EUROPOL director Rob Wainwright has called it “a new business model”. In recent years, cybercrime has increasingly targeted the transport sector, causing experts in the field to respond by honing their tool kits. One of the most sensational cyber-criminal attacks on the global supply chain occurred in the port of Antwerp between 2011 and 2013. The breach was discovered during an investigation of a truck driver being attacked when he was unwittingly transporting containers stuffed with cocaine from the port, whereupon the drug gang was able to make off with the shipment. What ensued was a daring assault on the truck using AK-47 assault rifles, some kilometres outside the port area. During the investigations into the incident, Belgian police and Europol discovered how the gang smuggled the drug undetected: the drug traffickers recruited hackers in order to gain access to computers at the Port of Antwerp.
They were able to infiltrate certain computers and control them, allowing them to modify and falsify container records so that, unsuspected, they could steal particular containers and avoid inspection.
The global transport sector has been slow to understand the risks associated with IT developments, which go hand in hand with benefits such as instant communication. Speaking for the maritime sector is Francesco Chiappetta, former Italian Navy rear admiral, who formed part of Confitarma’s expert panel on maritime security, and, having resumed civilian life, is currently a member of the Italian Naval Institute.
“Certain operators,” pointed out the expert, “may be vulnerable due to a lack of experience. More training is needed, both on the ground and on board.” Chiappetta explained how the situation within shipping companies is evolving, with a growing awareness of cyber risks, mainly thanks to the work done by IMO and BIMCO associations, and, as far as the Italian maritime sphere is concerned, thanks to a conference organized last May by Confitarma. In 2016 both IMO and BIMCO published cyber security guidelines, which both entities updated in 2017. In particular, Flag States will have to comply with IMO guidelines on the matter by 2021. On that date, even more detailed directives are to be issued, either in the form of additions to the SOLAS Convention, or in a more specific form.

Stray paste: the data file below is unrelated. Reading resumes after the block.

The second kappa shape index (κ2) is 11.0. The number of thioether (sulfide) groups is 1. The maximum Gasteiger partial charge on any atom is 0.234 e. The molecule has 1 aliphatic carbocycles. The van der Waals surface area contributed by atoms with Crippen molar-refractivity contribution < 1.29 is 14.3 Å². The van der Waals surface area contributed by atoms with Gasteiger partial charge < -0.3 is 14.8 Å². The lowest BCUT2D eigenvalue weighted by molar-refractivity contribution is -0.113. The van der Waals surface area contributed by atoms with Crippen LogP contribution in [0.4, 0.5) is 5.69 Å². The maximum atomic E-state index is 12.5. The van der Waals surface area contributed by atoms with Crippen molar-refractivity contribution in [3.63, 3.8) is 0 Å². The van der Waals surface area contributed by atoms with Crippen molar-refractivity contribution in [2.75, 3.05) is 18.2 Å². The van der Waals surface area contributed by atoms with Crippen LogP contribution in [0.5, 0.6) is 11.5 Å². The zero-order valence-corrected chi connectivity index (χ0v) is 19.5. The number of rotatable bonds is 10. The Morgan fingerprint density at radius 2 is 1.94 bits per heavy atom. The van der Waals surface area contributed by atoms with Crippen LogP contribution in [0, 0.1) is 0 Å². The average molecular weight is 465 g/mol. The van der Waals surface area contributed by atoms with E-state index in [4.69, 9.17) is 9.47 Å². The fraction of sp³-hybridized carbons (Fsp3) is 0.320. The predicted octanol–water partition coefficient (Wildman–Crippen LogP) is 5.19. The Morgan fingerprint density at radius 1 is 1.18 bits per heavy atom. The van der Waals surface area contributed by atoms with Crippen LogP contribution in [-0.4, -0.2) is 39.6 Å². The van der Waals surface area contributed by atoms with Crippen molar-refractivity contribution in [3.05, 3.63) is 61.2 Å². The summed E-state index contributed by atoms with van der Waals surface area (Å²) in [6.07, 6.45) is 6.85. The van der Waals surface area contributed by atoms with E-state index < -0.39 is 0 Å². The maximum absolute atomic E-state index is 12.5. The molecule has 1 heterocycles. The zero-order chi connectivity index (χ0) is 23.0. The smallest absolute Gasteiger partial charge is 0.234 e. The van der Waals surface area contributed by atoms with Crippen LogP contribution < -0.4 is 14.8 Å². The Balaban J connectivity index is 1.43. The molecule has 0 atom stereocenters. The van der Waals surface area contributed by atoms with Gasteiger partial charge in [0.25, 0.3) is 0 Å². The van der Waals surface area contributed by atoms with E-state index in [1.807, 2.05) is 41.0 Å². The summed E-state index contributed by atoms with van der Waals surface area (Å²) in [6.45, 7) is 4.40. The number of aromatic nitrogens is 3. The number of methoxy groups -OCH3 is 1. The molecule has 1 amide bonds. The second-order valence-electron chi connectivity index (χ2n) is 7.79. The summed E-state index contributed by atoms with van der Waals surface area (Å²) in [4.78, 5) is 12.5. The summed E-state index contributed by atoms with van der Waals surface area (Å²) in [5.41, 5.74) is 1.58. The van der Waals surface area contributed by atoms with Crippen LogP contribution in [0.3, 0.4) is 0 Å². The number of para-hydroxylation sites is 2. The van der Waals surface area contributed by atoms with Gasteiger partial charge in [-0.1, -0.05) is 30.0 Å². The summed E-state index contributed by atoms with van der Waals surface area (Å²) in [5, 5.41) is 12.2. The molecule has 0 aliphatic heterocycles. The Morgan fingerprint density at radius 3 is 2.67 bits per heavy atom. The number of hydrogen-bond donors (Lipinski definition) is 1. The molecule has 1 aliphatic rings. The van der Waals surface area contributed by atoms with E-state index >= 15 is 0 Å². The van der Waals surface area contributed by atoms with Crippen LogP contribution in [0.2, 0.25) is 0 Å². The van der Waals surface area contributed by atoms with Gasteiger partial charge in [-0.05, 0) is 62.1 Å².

“The Confitarma seminar, requested by Cesare d’Amico and held on May 24,” added Chiappetta, “represented an important moment. d’Amico highlighted the fact that the issue affects not just office computers, but also all of a ship’s management equipment.”
The cyber security expert warned that attention must focus on two fronts. One is the so-called information technology (IT), which deals with devices such as personal computers and mobile phones. Just this year, Maersk line computers were hacked, causing damages estimated at $300 million. The other front involves the ship’s operational technology. “At first,” said Chiappetta, “problems within this other domain of shipping had not been clearly defined. It has now been amply demonstrated how all of a ship’s control systems can be hacked, even in ways that cannot be detected. A ship’s navigation system could be hijacked, causing a delay in its scheduled port arrival, thus causing serious damage to cargo deliveries. Even more catastrophic scenarios can be envisaged, if, for instance, someone hijacked the controls of a gas carrier. Forty percent of the world fleet already functions on extremely advanced technology. And fleet upgrading is happening continuously. With ninety percent of global goods travelling by sea, it’s important to look closely at container shipping, as an impact from a cyber-attack in this sector would be enormous, of a much greater scale than an equivalent attack on a land-based office. Moreover, maritime transport is more exposed by its being, by definition, a global undertaking, and, so, does not affect just a single country.”